More evidence that polygamy causes world poverty


How 50 Years of Exceptionalist Monogamy Powered Singapore’s Flourishing Economy


History of Polygamy in Singapore
Up until about 50 years ago, polygamy was not only legal in Singapore, it was also quite common. After independence from Malaysia in 1965, Singapore had high levels of unemployment and poverty.  70 percent of Singapore’s households lived in overcrowded conditions, and a third of its people subsisted  in slums on the city fringes.  Half of the population was illiterate.


The Last 50 Years

In the last 50 years, Singapore’s economy has soared while surrounding polygamous economies remain mired in poverty and malfunction.

Singapore’s economy has been ranked as the most open in the world, one of the least corrupt and most pro-business and has the third highest per capitia GDP  in the world

As recently as the 1950s, polygamy was considered a “privilege” that men were allowed to enjoy without legal or social persecution. It was only when the Women’s Charter was passed in 1961 that strict limits were put on the practice of one man having more than one wife.
Prior to the second half of the 20th Century, the status of men in Singapore was often related to the number of wives he had. Men who were wealthy and powerful could afford to maintain a household with many different wives, while poor men or those with lower social status typically would have only one wife or, more commonly, none at all.
This led to a type of societal instability because lower status men without wives were more willing to engage in risky behavior in order to achieve status, power or even sex. The result was a higher than normal murder rate, as well as an increase in rape, kidnapping of women, sexual slavery, and prostitution.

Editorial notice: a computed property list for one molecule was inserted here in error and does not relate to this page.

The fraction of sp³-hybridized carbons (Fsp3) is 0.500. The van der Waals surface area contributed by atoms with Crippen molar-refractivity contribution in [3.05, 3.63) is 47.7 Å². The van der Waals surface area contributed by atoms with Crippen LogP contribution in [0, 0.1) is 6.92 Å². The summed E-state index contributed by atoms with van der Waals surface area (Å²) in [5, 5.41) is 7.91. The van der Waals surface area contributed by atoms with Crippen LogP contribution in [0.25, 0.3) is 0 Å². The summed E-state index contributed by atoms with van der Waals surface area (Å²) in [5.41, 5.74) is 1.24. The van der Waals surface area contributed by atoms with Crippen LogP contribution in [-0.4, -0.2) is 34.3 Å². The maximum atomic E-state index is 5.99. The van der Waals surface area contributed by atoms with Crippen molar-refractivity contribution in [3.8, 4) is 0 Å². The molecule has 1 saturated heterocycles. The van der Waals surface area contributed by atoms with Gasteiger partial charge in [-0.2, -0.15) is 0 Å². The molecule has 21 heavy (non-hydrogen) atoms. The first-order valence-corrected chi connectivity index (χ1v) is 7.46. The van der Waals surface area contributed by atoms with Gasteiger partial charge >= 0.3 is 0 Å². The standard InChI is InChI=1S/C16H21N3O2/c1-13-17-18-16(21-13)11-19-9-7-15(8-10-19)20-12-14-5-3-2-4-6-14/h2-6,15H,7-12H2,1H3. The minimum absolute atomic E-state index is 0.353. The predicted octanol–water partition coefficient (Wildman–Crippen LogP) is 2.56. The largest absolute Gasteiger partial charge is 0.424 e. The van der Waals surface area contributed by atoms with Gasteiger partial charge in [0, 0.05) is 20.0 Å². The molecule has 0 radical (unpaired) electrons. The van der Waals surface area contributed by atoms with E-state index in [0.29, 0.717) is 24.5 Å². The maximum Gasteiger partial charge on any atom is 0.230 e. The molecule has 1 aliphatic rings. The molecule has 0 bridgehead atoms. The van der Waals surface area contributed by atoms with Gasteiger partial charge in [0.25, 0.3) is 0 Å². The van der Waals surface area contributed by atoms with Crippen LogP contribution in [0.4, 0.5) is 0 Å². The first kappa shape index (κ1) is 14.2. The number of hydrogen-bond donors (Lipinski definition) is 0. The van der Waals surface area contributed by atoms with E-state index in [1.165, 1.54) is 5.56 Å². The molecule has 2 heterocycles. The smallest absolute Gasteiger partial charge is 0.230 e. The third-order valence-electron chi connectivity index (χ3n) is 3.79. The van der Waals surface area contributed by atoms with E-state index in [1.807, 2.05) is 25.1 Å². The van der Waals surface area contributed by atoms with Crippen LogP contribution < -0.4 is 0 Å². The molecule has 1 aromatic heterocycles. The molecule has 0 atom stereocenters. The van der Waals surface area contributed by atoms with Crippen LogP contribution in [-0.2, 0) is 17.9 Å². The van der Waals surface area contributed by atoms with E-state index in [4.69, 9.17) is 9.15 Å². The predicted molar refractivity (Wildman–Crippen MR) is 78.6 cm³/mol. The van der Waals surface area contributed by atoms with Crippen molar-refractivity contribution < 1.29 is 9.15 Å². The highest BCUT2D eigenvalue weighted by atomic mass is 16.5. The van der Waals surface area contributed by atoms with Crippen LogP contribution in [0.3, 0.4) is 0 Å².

There also was a higher rate of substance abuse among lower-income men.

The Women’s Charter of 1961
The Women’s Charter of 1961 provided for the institution of monogamous marriages, as well as allowing for the individual rights of husbands and wives, the protection of the family, and the legal requirements for divorce and separation.
The law was championed by Madam Chan Choy Siong, who was the wife of former Cabinet Minister Ong Pang Boon. Madam Siong argued successfully that the existing laws that allowed polygamy violated the rights of women.
In a famously stirring speech to Parliament in 1961, Madam Siong stated: “Many men marry more than one wife. Therefore, women do not enjoy full equality in the home. They do not enjoy political equality. When they are helpless, they are abandoned by their husbands and deprived of their basic rights.”

Inequality Among the Sexes
Madam Siong and other supporters of the new law argued that polygamy increased competition for wives because married men were still considered marriageable among single women. This competition drove down the age of the first marriage for women and increased the average age gap between spouses.
Consequently, the supply of unmarried women was lower, so men would pursue younger women than they might normally pursue.